Summer Flooding Set To Continue In USA
By MARK DUNPHY
Thu Jul 07
Many rivers in the upper US Midwest and northern Plains remain above flood stage, and the threat for more flooding will continue through the summer, forecasters at NOAA’s National Weather Service has said. Forecasters say this season could rival the Great Flood of 1993, when the upper Midwest endured persistent, record-breaking floods from April through August, impacting nine states and causing more than $25 billion in damages (adjusted for inflation).
With rivers running high and soils completely saturated, just a small amount of rain could trigger more flooding, including areas that have already seen major to record flooding. NOAA’s Climate Prediction Center is forecasting above-normal rain in most of these vulnerable areas in the next two weeks, and above-normal rainfall in much of the region in the one- and three-month outlooks. Adding to the flood threat will be the rising temperatures over the Rockies, which will release the water from the remaining snowpack.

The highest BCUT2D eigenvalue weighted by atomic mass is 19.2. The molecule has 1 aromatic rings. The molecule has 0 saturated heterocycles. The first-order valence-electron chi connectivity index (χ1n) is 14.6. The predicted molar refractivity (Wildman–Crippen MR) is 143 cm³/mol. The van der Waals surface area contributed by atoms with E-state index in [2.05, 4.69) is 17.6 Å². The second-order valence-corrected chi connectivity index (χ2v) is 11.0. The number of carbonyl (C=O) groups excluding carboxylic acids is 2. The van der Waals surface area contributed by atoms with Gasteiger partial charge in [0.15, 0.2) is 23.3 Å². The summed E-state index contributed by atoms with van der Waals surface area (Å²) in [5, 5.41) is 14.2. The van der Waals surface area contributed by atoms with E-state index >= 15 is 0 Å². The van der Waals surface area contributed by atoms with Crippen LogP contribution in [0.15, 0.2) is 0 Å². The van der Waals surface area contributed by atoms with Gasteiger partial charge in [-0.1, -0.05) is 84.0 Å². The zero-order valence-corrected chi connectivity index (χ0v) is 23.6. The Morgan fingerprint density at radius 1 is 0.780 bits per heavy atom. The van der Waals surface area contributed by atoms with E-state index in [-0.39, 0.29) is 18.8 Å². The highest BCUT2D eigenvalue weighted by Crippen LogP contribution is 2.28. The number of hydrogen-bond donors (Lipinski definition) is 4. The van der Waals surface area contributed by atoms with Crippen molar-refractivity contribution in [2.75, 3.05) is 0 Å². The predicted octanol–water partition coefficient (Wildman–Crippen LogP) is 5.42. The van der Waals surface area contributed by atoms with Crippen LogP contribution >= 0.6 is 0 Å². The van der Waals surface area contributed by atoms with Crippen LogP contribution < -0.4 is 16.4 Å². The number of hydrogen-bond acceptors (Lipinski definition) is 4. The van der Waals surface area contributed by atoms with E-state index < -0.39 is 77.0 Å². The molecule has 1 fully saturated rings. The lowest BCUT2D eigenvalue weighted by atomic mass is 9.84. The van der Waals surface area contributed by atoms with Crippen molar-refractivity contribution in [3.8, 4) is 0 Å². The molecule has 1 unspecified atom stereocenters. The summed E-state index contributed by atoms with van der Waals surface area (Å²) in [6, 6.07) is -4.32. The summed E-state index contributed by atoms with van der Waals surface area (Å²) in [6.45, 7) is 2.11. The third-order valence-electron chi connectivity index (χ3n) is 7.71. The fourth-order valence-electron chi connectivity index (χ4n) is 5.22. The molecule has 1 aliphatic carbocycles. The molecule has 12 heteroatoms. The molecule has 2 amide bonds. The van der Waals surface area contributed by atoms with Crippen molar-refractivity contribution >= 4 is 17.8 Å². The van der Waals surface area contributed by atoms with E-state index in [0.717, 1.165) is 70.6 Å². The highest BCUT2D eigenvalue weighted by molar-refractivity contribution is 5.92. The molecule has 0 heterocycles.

“The sponge is fully saturated – there is nowhere for any additional water to go,” said Jack Hayes, Ph.D., director of NOAA’s National Weather Service. “While unusual for this time of year, all signs point to the flood threat continuing through summer.”
“The flooding that many Americans have already experienced this spring is a crucial reminder of just how devastating floods can be,” said FEMA Administrator Craig Fugate.
“As this forecast tells us, the response to this year’s flooding is going to be a long effort – but we will be standing with all of the affected states, communities and families every step of the way. And this will continue to be a team effort – with the government working hand in hand with all of our partners, including states, tribal and local governments, non-profits, the private sector and most importantly, the public. If you haven’t already, visit ready.gov to learn more about how you can protect your loved ones, homes and other properties from flooding, including by purchasing flood insurance.”